Mark Leftly: Nick Clegg's refusal to take Nigel Farage seriously could cost the UK economy dear
Westminster Outlook More than four million jobs; £211bn in exports; peace.
Out of reckless hubris, Nick Clegg has risked these immense economic benefits – a lack of intracontinental wars is pretty good for business – of Britain's EU membership in a long-shot gamble to save a few political careers in Brussels.
The deputy prime minister did not have to challenge Ukip leader Nigel Farage to the live televised face-offs that he lost so badly. On Wednesday evening, snap polls showed that more than two-thirds of viewers backed Mr Farage's argument that Britain must get out of the EU – an even worse trouncing than the previous week.
Mr Clegg declared himself the saviour of EU membership; he dared the electorate to choose between Ukip and the Liberal Democrats at May's Euro elections, as they are, he claimed, the only parties with clear views on the issue. Turning May's vote into a de facto referendum, though, was not altruistic: facing a wipe-out of the party's 12 MEPs, Mr Clegg wanted the air time to boost the Lib Dems' dire poll standings.
Mr Clegg chose to speak for Europhiles, they did not choose him. He thought that one decent TV performance four years ago, in the first general election leaders' debate that sparked "Cleggmania", meant he was the king of prime-time; that this time around he would have an easy win against a fruitcake.
He was wrong, and woefully under-prepared for these debates. Mr Clegg didn't think Mr Farage was in his league, refusing even to turn to his opponent during the first debate, but proved himself a one-trick pony with his irritating habit of consistently name-checking audience members.
Mr Clegg did not win that debate in 2010 because he was substantially better than David Cameron. He won it because he was the underdog. No one knew what to expect of him, so a good performance was perceived to be a great one.
Now, he is a slick deputy prime minister who at times, particularly during the first 20 minutes of near-shouting on Wednesday, looked as though he was trying to bully a lesser man. Remarkably, Mr Clegg had learned absolutely nothing from the smarter, statistically driven debate the previous week, where his loss was slighter and mattered less as it was not on the BBC.
On Tuesday, a pro-European Tory MP told me how much he "admired" Mr Clegg for taking the argument to Ukip; by Wednesday night he was dismissing the Lib Dem leader as an idiot.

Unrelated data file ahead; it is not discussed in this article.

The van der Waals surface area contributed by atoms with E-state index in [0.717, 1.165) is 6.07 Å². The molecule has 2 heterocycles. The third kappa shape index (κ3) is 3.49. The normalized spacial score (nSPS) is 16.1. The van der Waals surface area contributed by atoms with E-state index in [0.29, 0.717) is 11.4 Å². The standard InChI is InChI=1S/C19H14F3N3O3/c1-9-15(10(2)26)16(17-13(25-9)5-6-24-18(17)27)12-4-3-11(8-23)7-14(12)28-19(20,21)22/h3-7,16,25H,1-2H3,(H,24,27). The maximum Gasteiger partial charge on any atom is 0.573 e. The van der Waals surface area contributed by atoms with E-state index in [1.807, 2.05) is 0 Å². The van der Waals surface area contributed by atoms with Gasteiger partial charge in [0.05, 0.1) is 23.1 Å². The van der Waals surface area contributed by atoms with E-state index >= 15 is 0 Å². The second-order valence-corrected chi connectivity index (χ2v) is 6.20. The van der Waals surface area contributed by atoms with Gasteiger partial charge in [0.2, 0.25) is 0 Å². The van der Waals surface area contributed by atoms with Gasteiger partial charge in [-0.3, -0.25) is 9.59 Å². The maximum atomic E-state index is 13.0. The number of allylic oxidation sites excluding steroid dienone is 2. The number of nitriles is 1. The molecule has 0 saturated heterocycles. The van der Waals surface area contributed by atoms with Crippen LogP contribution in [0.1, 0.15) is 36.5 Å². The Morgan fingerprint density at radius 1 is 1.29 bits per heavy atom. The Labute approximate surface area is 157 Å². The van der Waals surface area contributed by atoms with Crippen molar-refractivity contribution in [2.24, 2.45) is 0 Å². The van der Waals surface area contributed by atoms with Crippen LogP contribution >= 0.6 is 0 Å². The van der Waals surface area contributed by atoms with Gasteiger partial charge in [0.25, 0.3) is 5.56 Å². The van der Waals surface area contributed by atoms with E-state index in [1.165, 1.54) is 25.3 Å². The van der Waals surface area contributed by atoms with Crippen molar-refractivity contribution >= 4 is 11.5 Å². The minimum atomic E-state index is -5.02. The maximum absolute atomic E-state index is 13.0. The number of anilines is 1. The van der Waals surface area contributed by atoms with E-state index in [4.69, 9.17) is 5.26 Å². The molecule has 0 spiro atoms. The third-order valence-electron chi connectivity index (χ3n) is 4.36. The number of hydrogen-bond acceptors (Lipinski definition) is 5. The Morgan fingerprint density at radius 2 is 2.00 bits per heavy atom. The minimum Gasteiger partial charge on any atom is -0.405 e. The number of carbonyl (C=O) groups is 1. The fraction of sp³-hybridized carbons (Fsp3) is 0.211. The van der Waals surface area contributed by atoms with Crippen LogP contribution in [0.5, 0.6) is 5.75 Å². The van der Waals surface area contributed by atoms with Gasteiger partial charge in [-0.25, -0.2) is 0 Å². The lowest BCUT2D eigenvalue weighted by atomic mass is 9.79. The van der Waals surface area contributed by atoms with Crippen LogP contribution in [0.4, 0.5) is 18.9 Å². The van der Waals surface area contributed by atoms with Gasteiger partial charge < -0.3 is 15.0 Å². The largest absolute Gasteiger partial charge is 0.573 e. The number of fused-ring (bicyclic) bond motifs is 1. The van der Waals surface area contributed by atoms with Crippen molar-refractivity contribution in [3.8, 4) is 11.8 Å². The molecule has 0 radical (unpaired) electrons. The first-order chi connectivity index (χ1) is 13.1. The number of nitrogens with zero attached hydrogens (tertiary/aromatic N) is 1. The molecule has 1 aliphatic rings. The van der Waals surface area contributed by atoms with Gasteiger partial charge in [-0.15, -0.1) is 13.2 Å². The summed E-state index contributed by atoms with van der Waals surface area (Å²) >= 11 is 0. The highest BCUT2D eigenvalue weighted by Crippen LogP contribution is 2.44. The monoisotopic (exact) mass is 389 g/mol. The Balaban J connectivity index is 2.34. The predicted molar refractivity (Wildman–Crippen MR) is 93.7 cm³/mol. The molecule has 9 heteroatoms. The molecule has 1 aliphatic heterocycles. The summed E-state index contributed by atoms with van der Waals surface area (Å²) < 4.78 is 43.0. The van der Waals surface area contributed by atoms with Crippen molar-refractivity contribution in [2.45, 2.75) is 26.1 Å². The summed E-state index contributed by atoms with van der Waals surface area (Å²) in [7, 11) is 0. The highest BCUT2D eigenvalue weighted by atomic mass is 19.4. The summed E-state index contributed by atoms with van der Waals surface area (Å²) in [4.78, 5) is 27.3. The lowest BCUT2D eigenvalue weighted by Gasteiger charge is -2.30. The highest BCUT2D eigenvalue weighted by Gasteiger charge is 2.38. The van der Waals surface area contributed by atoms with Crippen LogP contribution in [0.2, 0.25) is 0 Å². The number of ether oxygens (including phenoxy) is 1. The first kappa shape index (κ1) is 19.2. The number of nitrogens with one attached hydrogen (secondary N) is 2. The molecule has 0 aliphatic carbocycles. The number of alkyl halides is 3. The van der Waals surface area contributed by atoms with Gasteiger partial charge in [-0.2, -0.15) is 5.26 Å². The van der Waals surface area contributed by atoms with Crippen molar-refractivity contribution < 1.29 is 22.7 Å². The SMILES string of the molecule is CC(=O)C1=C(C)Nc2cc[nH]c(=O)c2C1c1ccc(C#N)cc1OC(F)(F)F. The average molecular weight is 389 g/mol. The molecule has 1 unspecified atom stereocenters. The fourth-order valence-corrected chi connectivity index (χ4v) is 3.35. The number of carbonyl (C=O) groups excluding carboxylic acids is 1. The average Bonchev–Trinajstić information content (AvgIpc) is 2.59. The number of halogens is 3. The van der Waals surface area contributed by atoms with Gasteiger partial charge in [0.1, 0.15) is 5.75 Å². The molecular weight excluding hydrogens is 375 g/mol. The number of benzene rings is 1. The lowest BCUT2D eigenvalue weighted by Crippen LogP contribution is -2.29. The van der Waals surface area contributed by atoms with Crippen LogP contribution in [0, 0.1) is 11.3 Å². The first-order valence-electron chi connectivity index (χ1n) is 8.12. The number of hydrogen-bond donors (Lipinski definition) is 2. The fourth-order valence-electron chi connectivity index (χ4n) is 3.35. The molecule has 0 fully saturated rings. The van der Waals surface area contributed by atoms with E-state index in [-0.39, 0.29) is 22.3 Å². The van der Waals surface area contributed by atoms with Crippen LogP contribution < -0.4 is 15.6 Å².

Mr Clegg decided to get angry in the rematch, but he showed no more respect for Mr Farage, instead insulting Eurosceptics by cheaply deriding their leader as a conspiracy theorist who probably believes the Moon landing was faked.
Even more remarkably, these antiquated, unbecoming jibes were obviously pre-scripted. Who among his advisers really thought it was a good idea to woo a broad audience in the age of social media by mocking Mr Farage as a lunatic who wanted a return to the gold standard?
Worst of all, Mr Farage was there to be hit. In the first confrontation, Mr Farage made one of the most outrageous political blunders of recent times when he said that the EU had "blood on its hands" over the Ukraine crisis.
As well as being quite wrong, this imagery is all too close to Enoch Powell's "rivers of blood" speech against immigration, which even nearly half-a-century later is offensive to most of the population. Mr Farage hasn't hidden his admiration for passages of that speech, but most of the viewers wouldn't have known – and Mr Clegg had the opportunity to tell them.
Mr Farage's nearest and dearest feared how Mr Clegg would use that comment against him this week. Instead, up came an extraordinarily lame joke that surely couldn't have been funny even in rehearsal: "If I'm the leader of the party of in [the EU], Nigel Farage is the leader of Putin."
Mr Farage did repeat his admiration for Putin as a political operator, but, as one of the Farage clan pointed out, no one was going to buy Mr Clegg's assertion that the two were essentially best friends, particularly with that kind of childish delivery.
Then there was the whole mystique of Mr Farage: a bloke from the pub, not a Westminster junkie who lives only for political self-aggrandisement. He repeatedly attacked the "career political class" – a class to which he himself most certainly belongs, having defected from the Conservatives and co-founded Ukip in his twenties, more than two decades ago.
His entire "Westminster outsider" pitch could have been publicly shattered. But that was only possible if Mr Clegg had pointed out that here was someone who had joined the Tories as a teenager and went on to stand and fail time and again to win political office before finally becoming an MEP in 1999.
Finally, forget the argument that Mr Farage had nothing to lose: these debates were the best chance he has ever had to be taken seriously and he couldn't afford to make many unfounded, silly attacks; instead, it was Mr Clegg who accused Mr Farage of wanting a "Billy No Mates Britain".
In his arrogance, Mr Clegg has strengthened a cause that, if successful, will cost hundreds of thousands of jobs and hurt Britain's economy. Do us a favour, Nick: stick to your self-regarding radio show.
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